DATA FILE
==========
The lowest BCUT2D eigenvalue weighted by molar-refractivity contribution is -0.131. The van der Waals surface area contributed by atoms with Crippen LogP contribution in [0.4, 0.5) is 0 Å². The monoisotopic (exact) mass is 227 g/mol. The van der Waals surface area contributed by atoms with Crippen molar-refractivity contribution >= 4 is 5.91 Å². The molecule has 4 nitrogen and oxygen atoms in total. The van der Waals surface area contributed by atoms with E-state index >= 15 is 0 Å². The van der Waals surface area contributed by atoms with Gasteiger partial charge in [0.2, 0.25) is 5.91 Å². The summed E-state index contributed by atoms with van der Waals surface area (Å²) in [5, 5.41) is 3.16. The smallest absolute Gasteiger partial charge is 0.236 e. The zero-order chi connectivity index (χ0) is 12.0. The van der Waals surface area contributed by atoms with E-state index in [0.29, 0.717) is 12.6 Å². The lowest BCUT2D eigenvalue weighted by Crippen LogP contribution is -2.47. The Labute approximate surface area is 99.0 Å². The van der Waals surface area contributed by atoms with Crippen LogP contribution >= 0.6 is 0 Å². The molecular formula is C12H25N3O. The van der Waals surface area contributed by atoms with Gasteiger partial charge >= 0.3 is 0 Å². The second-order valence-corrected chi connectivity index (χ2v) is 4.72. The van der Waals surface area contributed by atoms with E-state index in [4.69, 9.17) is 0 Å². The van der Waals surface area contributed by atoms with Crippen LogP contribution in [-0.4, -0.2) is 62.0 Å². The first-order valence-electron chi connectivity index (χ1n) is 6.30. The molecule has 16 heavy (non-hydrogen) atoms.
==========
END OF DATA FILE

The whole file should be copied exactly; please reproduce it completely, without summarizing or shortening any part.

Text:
The lowest BCUT2D eigenvalue weighted by molar-refractivity contribution is -0.131. The van der Waals surface area contributed by atoms with Crippen LogP contribution in [0.4, 0.5) is 0 Å². The monoisotopic (exact) mass is 227 g/mol. The van der Waals surface area contributed by atoms with Crippen molar-refractivity contribution >= 4 is 5.91 Å². The molecule has 4 nitrogen and oxygen atoms in total. The van der Waals surface area contributed by atoms with E-state index >= 15 is 0 Å². The van der Waals surface area contributed by atoms with Gasteiger partial charge in [0.2, 0.25) is 5.91 Å². The summed E-state index contributed by atoms with van der Waals surface area (Å²) in [5, 5.41) is 3.16. The smallest absolute Gasteiger partial charge is 0.236 e. The zero-order chi connectivity index (χ0) is 12.0. The van der Waals surface area contributed by atoms with E-state index in [0.29, 0.717) is 12.6 Å². The lowest BCUT2D eigenvalue weighted by Crippen LogP contribution is -2.47. The Labute approximate surface area is 99.0 Å². The van der Waals surface area contributed by atoms with Crippen LogP contribution >= 0.6 is 0 Å². The molecular formula is C12H25N3O. The van der Waals surface area contributed by atoms with Gasteiger partial charge >= 0.3 is 0 Å². The second-order valence-corrected chi connectivity index (χ2v) is 4.72. The van der Waals surface area contributed by atoms with E-state index in [4.69, 9.17) is 0 Å². The van der Waals surface area contributed by atoms with Crippen LogP contribution in [-0.4, -0.2) is 62.0 Å². The first-order valence-electron chi connectivity index (χ1n) is 6.30. The molecule has 16 heavy (non-hydrogen) atoms.